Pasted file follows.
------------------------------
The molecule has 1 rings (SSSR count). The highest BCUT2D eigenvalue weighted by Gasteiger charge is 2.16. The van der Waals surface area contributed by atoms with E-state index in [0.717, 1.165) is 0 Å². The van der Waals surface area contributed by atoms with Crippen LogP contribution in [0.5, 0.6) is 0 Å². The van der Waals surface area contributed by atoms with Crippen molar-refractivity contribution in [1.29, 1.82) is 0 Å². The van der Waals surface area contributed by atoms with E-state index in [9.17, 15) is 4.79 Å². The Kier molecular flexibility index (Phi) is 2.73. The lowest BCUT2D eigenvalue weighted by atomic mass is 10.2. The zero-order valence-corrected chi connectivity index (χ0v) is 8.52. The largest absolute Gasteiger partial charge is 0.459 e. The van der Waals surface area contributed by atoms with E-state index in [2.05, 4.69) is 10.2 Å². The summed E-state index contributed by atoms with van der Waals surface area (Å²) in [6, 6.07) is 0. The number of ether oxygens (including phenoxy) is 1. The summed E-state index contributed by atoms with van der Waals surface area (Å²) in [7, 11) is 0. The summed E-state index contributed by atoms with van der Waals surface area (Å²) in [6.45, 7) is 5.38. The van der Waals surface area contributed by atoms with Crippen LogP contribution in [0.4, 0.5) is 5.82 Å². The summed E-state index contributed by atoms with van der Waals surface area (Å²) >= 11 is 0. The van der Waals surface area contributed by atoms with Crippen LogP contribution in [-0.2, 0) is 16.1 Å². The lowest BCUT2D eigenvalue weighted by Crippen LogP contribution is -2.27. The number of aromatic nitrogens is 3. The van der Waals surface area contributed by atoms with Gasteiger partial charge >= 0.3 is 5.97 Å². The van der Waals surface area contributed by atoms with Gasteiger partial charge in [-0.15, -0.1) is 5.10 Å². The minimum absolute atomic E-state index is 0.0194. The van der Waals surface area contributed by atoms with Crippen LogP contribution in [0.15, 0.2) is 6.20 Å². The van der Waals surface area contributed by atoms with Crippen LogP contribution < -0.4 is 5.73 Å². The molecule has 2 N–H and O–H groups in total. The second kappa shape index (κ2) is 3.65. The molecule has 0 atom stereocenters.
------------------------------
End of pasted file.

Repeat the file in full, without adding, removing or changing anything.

The molecule has 1 rings (SSSR count). The highest BCUT2D eigenvalue weighted by Gasteiger charge is 2.16. The van der Waals surface area contributed by atoms with E-state index in [0.717, 1.165) is 0 Å². The van der Waals surface area contributed by atoms with Crippen LogP contribution in [0.5, 0.6) is 0 Å². The van der Waals surface area contributed by atoms with Crippen molar-refractivity contribution in [1.29, 1.82) is 0 Å². The van der Waals surface area contributed by atoms with E-state index in [9.17, 15) is 4.79 Å². The Kier molecular flexibility index (Phi) is 2.73. The lowest BCUT2D eigenvalue weighted by atomic mass is 10.2. The zero-order valence-corrected chi connectivity index (χ0v) is 8.52. The largest absolute Gasteiger partial charge is 0.459 e. The van der Waals surface area contributed by atoms with E-state index in [2.05, 4.69) is 10.2 Å². The summed E-state index contributed by atoms with van der Waals surface area (Å²) in [6, 6.07) is 0. The number of ether oxygens (including phenoxy) is 1. The summed E-state index contributed by atoms with van der Waals surface area (Å²) in [7, 11) is 0. The summed E-state index contributed by atoms with van der Waals surface area (Å²) in [6.45, 7) is 5.38. The van der Waals surface area contributed by atoms with Crippen LogP contribution in [0.4, 0.5) is 5.82 Å². The summed E-state index contributed by atoms with van der Waals surface area (Å²) >= 11 is 0. The van der Waals surface area contributed by atoms with Crippen LogP contribution in [-0.2, 0) is 16.1 Å². The lowest BCUT2D eigenvalue weighted by Crippen LogP contribution is -2.27. The number of aromatic nitrogens is 3. The van der Waals surface area contributed by atoms with Gasteiger partial charge >= 0.3 is 5.97 Å². The van der Waals surface area contributed by atoms with Gasteiger partial charge in [-0.15, -0.1) is 5.10 Å². The minimum absolute atomic E-state index is 0.0194. The van der Waals surface area contributed by atoms with Crippen LogP contribution in [0.15, 0.2) is 6.20 Å². The van der Waals surface area contributed by atoms with Crippen LogP contribution < -0.4 is 5.73 Å². The molecule has 2 N–H and O–H groups in total. The second kappa shape index (κ2) is 3.65. The molecule has 0 atom stereocenters.